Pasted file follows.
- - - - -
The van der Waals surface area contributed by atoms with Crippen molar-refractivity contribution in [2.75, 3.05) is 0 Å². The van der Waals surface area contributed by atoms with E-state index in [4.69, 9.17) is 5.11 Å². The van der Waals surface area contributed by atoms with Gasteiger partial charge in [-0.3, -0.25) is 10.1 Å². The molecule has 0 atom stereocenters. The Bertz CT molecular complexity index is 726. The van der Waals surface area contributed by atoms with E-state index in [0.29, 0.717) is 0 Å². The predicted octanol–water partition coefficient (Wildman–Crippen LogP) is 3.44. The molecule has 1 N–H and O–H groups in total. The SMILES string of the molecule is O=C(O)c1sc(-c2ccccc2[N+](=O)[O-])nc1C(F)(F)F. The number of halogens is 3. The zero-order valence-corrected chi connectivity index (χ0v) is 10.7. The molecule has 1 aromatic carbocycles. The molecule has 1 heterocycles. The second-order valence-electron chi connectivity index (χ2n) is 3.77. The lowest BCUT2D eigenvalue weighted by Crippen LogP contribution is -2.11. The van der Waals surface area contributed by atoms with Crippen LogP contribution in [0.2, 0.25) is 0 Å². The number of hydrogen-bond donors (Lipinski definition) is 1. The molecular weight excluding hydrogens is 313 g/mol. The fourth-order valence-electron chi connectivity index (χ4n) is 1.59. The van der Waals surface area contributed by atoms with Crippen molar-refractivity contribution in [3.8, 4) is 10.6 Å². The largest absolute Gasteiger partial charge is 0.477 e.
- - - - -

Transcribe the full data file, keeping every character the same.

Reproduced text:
The van der Waals surface area contributed by atoms with Crippen molar-refractivity contribution in [2.75, 3.05) is 0 Å². The van der Waals surface area contributed by atoms with E-state index in [4.69, 9.17) is 5.11 Å². The van der Waals surface area contributed by atoms with Gasteiger partial charge in [-0.3, -0.25) is 10.1 Å². The molecule has 0 atom stereocenters. The Bertz CT molecular complexity index is 726. The van der Waals surface area contributed by atoms with E-state index in [0.29, 0.717) is 0 Å². The predicted octanol–water partition coefficient (Wildman–Crippen LogP) is 3.44. The molecule has 1 N–H and O–H groups in total. The SMILES string of the molecule is O=C(O)c1sc(-c2ccccc2[N+](=O)[O-])nc1C(F)(F)F. The number of halogens is 3. The zero-order valence-corrected chi connectivity index (χ0v) is 10.7. The molecule has 1 aromatic carbocycles. The molecule has 1 heterocycles. The second-order valence-electron chi connectivity index (χ2n) is 3.77. The lowest BCUT2D eigenvalue weighted by Crippen LogP contribution is -2.11. The van der Waals surface area contributed by atoms with Crippen LogP contribution in [0.2, 0.25) is 0 Å². The number of hydrogen-bond donors (Lipinski definition) is 1. The molecular weight excluding hydrogens is 313 g/mol. The fourth-order valence-electron chi connectivity index (χ4n) is 1.59. The van der Waals surface area contributed by atoms with Crippen molar-refractivity contribution in [3.8, 4) is 10.6 Å². The largest absolute Gasteiger partial charge is 0.477 e.